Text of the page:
A United States congressional report revealed last year that five opioid manufacturers made more than $10 million in payments to patient advocacy groups and professional societies between 2012 and 2017.
Initiatives from these advocacy groups and professional societies often echoed and amplified recommendations to increase opioid use. For example, they promoted opioid for chronic pain, minimized the risk of addiction and criticized the Centers for Disease Control and Prevention (CDC) guidelines to limit opioid prescriptions.
In addition, opioid manufacturers used these groups to lobby Congress to change laws directed at curbing opioid use. This, according to the report, “may have played a significant role in creating the necessary conditions for the U.S. opioid epidemic.”
Patient advocacy groups play an important role in democratic societies, giving voice to vulnerable populations, shaping health policy debates and acting to influence public policies to promote their members’ interests and needs.
When funded by the industry, however, they often serve merely as a marketing tool – promoting corporate interest.
To date, in Canada, there has been no attempt to systematically investigate the relationships between opioid manufacturers and pain advocacy groups and societies. However, evidence shows that, similar to the U.S., opioid manufacturers fund such organizations in Canada.
Advocacy groups echo corporate interest
In Health Advocacy Group Inc: How Pharmaceutical Funding Changed the Breast Cancer Movement, bioethicist Sharon Batt explores the alliance between patient-group advocacy and pharmaceutical companies in Canada. She suggests that this relationship can distort policies that have been put in place to protect public health.
Batt questions the ability of such groups to speak on behalf of people who need help, and shows how advocacy groups today echo the demands of pharmaceutical companies that are often counter to its members' interests.
For example, in 2005 the Canadian Pain Society arranged a pain management event, supported by an unrestricted educational grant from Purdue Pharma Canada, the manufacturer of OxyContin. A conference held by the same society in 2007 included a Purdue Pharma symposium.
In another case, the Chronic Pain Association of Canada received money from several pharmaceutical companies, including Purdue Canada.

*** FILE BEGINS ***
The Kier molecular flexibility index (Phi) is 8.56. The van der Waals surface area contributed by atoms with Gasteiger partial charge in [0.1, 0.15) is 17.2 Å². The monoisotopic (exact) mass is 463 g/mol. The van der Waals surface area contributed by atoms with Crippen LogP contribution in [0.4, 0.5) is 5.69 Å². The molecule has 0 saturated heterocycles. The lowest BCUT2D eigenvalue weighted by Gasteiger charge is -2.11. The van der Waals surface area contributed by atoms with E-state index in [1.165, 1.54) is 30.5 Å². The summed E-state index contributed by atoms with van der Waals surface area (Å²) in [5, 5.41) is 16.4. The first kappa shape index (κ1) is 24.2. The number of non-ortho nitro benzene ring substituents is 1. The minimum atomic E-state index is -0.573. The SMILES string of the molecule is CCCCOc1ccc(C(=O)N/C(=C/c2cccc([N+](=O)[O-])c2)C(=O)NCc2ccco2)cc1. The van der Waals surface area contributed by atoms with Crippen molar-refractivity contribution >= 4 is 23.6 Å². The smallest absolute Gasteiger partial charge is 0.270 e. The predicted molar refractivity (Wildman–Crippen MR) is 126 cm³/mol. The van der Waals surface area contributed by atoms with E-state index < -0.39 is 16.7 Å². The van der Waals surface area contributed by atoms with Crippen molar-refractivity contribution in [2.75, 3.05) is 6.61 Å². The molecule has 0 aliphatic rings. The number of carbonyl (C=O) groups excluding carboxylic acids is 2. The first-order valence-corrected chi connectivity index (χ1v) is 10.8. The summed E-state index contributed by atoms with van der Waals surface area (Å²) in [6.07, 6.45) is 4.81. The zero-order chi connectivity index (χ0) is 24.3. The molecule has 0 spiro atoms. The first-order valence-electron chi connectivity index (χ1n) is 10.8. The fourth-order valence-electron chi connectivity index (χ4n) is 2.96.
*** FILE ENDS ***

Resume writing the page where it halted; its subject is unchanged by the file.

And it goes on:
A blog post on the association’s website contains messages favourable to increased opioid use and criticizes arguments questioning opioid effectiveness, calling it “anti-opioid hysteria and propaganda” caused by prominent “anti-opioid activists.”
Two years ago, Purdue donated just shy of $1 million to Canadian health-care organizations, some of which could have been patient groups. (The way the information is reported doesn’t allow us to identify which health-care organizations received money.)
All payments should be disclosed
We believe this marketing tactic is undesirable and might have contributed to the opioid epidemic in Canada as it did in the U.S.
Furthermore, using the vulnerability and the suffering of patients as a tool for maximizing profit is morally wrong.
Lack of transparency surrounding the advocacy groups is a real problem. Neither the industry nor advocacy organizations are required to fully and routinely disclose their financial ties.
Indeed, some patient organizations question why they should disclose sources of donations in the first place. Two such groups commented: “We do not see the purpose of asking how much money has been contributed by any entity that may have an interest” in a recommendation about whether a drug should be funded by a provincial drug plan.
We call for the Canadian government to examine and disclose all payments from pharmaceutical companies to non-profit patients’ advocacy groups and societies.
Note: This is an updated version of a story originally published Jan. 13. The earlier story included a reference to payments to the Chronic Pain Association of Canada by Eli Lilly Canada and Merck Frosst Canada. Both provided funding to the association, but neither company manufactures or sells opioids now, nor did they at the time they made these grants.
Joel Lexchin is an emergency physician at University Health Network, an associate professor of family and community medicine at the University of Toronto and a professor emeritus of health policy and management at York University. Itai Bavli is a PhD candidate in interdisciplinary graduate studies (public health and political science) at the University of British Columbia.